Kevin Gorman: Antonio Brown knew score about his legacy with Steelers
“I t’s all about being a champion. People remember champions who played with the Steelers. They don’t remember guys with a lot of yards and a lot of catches. They remember guys who won championships: i.e., Hines Ward, John Stallworth, Lynn Swann … ”
Those are the words of a Steelers superstar seeking his first Super Bowl championship, spoken just after being named first-team All-Pro on the eve of the AFC playoffs two years ago by Antonio Brown.
To borrow a phrase from Brown, actions speak louder than words.
“What he’s chasing is a little bit of football immortality. His legacy and those things are always evolving in championships and championship play.”
Those are the words of Steelers coach Mike Tomlin, who won a Super Bowl before the arrival of Antonio Brown. It appears the Steelers will have to win another without Brown, who went AWOL the week of the season finale and is more likely to be traded this offseason than to ever wear a Steelers uniform again.
“When you get a chance to play in the playoffs, that’s Steelers football,and every wide receiver that has put on that Steelers jersey and made a name for themselves … did it big in playoff time. That’s what Antonio Brown is looking for, that moment to put his place up as a Steeler great in the playoffs who performs and helps his team get an opportunity to play in a Super Bowl.”
Those are the words of Santonio Holmes. Like Swann and Ward before him, Holmes is a Super Bowl MVP who will be remembered for making the greatest catch in Steelers history and arguably the greatest play in Super Bowl history.
Brown and Holmes have an interesting connection in team history. The Steelers traded Santonio Holmes to the New York Jets in April 2010 for a fifth-round pick, then dealt that pick to the Arizona Cardinals for cornerback Bryant McFadden and a sixth-rounder, which they used to draft Brown.
Holmes was coming off his best season, with 79 catches for 1,248 yards and five touchdowns, when the Steelers traded him just a year after his tiptoe touchdown catch against the Cardinals in Super Bowl XLIII. Holmes was facing a lawsuit for a nightclub incident in Florida, was accused of telling a fan to “kill urself” on Twitter — to which he claimed his account was hacked — and a four-game suspension for violating the league’s drug policy.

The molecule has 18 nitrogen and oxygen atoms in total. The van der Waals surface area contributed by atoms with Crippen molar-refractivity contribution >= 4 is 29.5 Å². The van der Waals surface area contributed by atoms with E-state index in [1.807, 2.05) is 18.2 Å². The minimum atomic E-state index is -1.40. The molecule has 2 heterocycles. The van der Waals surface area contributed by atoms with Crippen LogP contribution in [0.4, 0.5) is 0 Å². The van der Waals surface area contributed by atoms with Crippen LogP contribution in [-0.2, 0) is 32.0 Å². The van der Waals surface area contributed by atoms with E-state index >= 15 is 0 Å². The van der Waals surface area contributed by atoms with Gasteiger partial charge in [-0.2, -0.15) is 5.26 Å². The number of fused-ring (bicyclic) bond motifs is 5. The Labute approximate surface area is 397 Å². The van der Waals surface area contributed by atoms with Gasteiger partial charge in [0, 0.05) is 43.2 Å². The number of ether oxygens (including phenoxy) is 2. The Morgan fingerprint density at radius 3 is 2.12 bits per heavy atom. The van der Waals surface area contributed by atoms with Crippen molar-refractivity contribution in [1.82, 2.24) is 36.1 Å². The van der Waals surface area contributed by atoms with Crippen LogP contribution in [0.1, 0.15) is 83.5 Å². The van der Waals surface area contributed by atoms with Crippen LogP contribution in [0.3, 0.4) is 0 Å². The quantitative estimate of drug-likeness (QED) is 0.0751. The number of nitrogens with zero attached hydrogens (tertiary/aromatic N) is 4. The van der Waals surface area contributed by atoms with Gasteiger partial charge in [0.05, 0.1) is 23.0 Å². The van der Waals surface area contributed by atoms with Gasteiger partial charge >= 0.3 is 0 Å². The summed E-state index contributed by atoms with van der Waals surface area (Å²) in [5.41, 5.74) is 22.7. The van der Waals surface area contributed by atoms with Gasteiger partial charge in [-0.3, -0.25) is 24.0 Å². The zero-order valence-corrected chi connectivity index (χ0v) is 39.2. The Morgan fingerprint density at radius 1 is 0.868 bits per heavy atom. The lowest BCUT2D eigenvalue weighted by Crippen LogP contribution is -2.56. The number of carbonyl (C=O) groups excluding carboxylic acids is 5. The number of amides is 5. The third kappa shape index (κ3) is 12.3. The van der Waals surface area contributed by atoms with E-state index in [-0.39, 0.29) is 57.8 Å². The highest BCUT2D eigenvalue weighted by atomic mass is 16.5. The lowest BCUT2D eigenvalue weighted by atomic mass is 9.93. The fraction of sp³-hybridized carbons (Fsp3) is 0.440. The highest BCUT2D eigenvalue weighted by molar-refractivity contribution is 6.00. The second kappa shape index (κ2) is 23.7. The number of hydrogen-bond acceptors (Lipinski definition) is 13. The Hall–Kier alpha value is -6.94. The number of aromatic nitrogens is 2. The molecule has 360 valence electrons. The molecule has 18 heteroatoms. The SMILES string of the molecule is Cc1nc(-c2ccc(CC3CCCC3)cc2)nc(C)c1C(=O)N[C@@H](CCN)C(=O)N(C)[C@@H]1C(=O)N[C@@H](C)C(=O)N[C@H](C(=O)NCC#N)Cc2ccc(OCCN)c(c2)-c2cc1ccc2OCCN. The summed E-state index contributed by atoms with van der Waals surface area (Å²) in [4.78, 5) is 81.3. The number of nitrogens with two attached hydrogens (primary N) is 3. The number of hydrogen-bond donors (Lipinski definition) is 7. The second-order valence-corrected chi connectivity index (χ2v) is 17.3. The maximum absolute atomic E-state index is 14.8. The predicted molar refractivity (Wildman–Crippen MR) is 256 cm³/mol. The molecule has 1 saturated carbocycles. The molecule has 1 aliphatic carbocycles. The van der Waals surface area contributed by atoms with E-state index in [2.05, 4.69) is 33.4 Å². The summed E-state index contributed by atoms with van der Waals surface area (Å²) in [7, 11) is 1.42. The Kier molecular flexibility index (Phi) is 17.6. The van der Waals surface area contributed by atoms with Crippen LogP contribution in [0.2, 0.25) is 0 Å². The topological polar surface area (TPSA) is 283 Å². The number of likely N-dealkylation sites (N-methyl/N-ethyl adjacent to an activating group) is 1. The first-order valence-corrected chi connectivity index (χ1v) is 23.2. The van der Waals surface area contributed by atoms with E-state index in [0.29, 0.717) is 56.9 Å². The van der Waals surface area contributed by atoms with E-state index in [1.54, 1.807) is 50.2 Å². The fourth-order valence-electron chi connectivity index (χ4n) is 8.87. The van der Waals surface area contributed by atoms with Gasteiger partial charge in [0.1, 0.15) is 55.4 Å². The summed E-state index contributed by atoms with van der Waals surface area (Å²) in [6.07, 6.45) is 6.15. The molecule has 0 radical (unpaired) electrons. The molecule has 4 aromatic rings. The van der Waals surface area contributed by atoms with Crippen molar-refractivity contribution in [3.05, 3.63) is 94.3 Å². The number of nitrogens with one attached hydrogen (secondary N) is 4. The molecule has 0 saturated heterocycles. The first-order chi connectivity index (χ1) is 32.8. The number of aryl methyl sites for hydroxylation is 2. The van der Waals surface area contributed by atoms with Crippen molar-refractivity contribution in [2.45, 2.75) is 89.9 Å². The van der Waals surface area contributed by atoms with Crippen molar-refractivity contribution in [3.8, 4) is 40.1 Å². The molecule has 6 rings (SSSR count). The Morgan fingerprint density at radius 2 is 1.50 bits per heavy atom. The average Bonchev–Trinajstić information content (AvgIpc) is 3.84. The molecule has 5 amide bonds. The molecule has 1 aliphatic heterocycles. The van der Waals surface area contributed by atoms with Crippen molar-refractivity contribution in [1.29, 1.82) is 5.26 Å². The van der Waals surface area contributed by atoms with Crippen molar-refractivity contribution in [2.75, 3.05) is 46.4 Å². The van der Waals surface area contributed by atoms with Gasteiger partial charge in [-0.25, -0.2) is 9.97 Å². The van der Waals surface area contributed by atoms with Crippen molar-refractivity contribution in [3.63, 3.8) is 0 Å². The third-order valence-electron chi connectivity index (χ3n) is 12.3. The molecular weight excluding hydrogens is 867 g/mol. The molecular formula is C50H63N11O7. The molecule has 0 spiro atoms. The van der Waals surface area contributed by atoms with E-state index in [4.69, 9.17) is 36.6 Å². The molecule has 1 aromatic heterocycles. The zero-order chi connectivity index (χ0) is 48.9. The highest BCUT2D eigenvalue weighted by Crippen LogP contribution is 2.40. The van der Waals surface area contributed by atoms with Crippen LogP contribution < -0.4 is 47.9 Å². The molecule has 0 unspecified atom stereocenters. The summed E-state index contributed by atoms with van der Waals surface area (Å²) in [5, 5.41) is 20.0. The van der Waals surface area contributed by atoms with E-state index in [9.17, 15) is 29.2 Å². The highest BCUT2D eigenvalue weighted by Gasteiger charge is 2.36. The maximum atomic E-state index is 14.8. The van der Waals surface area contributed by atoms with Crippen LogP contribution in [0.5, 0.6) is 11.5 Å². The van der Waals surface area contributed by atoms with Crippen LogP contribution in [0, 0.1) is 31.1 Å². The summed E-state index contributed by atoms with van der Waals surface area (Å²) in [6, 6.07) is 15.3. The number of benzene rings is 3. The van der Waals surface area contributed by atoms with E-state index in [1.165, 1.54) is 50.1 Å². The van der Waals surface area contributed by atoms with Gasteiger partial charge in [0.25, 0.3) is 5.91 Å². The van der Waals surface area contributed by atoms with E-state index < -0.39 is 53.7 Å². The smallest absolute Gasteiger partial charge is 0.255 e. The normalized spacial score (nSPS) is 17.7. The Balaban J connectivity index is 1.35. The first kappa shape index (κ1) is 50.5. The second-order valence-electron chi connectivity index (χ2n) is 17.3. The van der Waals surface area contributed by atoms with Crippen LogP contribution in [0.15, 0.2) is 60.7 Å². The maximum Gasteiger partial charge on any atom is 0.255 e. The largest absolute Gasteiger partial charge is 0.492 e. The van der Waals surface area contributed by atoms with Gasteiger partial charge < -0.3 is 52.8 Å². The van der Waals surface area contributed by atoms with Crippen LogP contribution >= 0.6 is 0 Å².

Brown also is facing a Florida lawsuit, made national headlines with his “trade me” tweet and for a speeding ticket where he was clocked driving more than 100 mph. Yet, in what could be his final game with the Steelers, Brown had 14 catches for 185 yards and two touchdowns against the New Orleans Saints.
Even so, they lost the game and missed the playoffs.
“Anytime you’re a part of the Steelers organization, you understand that it’s about being a champion. It’s a championship culture, a championship-type atmosphere, a championship team. All you’ve got to do is walk in here on the second floor and you see those guys’ legacy on the wall and you see what it’s about. So being a part of it, me being here for a long time, I’m excited to have the opportunity of … that experience of hoisting a Lombardi.”
Those are the words of Brown, who isn’t just a guy with a lot of yards (11,207) and a lot of catches (837) but one who performed in the playoffs. He had 51 catches for 837 yards and four touchdowns in six postseason starts but will be remembered for not winning a Super Bowl with the Steelers.
Somewhere along the way, he lost sight of the Lombardi.
Brown also will be remembered for his locker-room live stream video, for his social-media meltdowns, for being benched for the Bengals game that had playoff implications, for missing meetings and mocking Tomlin with James Harrison and, now, smoking cigars with Chad Ochocinco. But that’s all a sideshow to a career that saw him speed to receiving records, make memorable game-winning catches and shoot to NFL superstardom.
Two years ago, Brown and the Steelers appear destined for the Super Bowl. Now, they seem to have irreconcilable differences and appear headed for a divorce. Any chance of Brown coming back to the team, to borrow a phrase from Steelers president Art Rooney II, is hard to envision.
That’s a real shame, and Brown isn’t the only one to blame.
But he knew the score all along.
Kevin Gorman is a Tribune-Review staff writer. You can contact Kevin at firstname.lastname@example.org or via Twitter @KGorman_Trib.